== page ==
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Intentionally Foul: Teams That Purposely Wear Multiple Shades of Purple

[Editor’s Note: For the fourth consecutive year, reader Kary Klismet is celebrating Purp Walk with a report on the apparently inexhaustible topic of teams wearing mismatched shades of purple. Enjoy!

This post is part of Uni Watch’s 2023 Purple Amnesty Day content. For additional background and details, look here.]

By Kary Klismet

Over the past three Purple Amnesty Days, we’ve looked at teams — notably the Los Angeles Lakers and Colorado Rockies — that have struggled to match the shades of purple in their various uniform elements. This year, we’re exploring an even more insidious phenomenon in the uni-verse: teams that intentionally mismatched their purples. Indeed, as astonishing as it may sound, there are teams out there that treat purple inconsistency as a feature, not a bug.

Any discussion of intentionally mismatched purple uniforms should start with Kansas State University. The Wildcats were possibly the first to unleash this phenomenon when their men’s basketball team debuted lavender away jerseys over darker purple shorts in 1973:

K-State maintained this signature style through the early ’80s before returning to their senses (to the extent that a purple-clad team can). Unfortunately, though, they couldn’t kick the lavender habit. After breaking out lavender throwbacks for a 2003 cameo, they revived these two-tone terrors as full-fledged alternates in 2018:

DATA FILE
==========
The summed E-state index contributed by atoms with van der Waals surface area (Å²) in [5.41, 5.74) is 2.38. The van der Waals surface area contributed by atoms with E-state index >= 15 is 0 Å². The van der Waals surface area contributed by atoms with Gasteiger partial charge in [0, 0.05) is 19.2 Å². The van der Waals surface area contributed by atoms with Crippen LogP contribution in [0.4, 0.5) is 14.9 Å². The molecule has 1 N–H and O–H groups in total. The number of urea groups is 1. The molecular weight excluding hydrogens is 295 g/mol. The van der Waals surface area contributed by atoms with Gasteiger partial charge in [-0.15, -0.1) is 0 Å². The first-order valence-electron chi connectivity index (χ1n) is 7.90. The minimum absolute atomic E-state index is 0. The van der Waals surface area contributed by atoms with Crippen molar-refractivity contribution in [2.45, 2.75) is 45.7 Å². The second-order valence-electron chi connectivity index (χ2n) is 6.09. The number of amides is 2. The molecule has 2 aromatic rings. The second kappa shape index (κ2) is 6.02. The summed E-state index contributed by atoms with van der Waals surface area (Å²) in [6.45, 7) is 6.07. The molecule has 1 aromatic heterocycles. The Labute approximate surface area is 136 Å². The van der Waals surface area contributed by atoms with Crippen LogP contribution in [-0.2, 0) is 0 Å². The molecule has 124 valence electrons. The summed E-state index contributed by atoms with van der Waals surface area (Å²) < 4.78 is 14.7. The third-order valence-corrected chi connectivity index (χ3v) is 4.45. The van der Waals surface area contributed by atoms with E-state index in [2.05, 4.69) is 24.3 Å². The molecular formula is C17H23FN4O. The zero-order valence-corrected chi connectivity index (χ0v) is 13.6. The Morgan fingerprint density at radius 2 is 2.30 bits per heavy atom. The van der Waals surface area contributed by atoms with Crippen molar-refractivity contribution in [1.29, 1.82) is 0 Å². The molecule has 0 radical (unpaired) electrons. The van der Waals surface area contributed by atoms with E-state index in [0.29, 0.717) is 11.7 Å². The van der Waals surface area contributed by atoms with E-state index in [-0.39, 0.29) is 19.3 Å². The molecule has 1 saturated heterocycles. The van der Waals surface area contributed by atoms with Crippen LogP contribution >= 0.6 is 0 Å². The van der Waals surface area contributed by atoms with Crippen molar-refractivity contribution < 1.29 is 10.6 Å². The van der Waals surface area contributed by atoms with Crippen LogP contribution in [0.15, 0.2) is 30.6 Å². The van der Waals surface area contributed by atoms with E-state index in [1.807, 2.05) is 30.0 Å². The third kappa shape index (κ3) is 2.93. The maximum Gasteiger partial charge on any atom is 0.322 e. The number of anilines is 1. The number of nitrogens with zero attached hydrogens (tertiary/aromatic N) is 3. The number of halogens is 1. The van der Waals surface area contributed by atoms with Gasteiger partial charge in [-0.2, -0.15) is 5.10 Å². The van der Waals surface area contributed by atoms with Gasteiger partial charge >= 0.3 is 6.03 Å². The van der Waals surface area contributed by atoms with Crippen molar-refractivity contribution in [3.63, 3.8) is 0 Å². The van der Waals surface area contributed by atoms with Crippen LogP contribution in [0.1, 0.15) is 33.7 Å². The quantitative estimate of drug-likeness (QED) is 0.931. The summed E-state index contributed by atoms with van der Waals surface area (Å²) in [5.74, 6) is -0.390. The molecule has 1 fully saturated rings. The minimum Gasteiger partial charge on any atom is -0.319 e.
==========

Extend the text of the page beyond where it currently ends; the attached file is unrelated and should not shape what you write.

They still wear tweaked versions of that uniform to this day:

In 2019, they also added a throwback of their 1970s home uniform. While not as (in)famous as the road design, the home uni also featured mismatched shades of purple (throwback shown below, and here’s the original):

While the Wildcats have enjoyed plenty of publicity for the recent resurgence of their plethora of purples, they’d probably prefer we all forget their 2008 “homage” to their old lavender look:

The mismatched purples are bad enough, but the bizarre back stripes, tramp stamp, and billowy shorts are enough to put these frightful fauxbacks on the shortlist of worst uniforms ever.

Unfortunately, lavender lunacy isn’t limited to K-State, or to college hoops. If you look at the world of international soccer, you’ll find a distressingly large number of kits that have featured multiple shades of purple:

Closer to home, a new generation of North American clubs has drunk the (grape) Kool-Aid and mimicked their international counterparts:

In the midst of this plural plum pandemonium, one team still stands out: East Carolina University’s baseball team — which, of course, is the inspiration for today’s Purp Walk live event in Greenville, N.C. Normally content to wear one shade of purple, this year they doubled down with their new “powder purple” uniforms: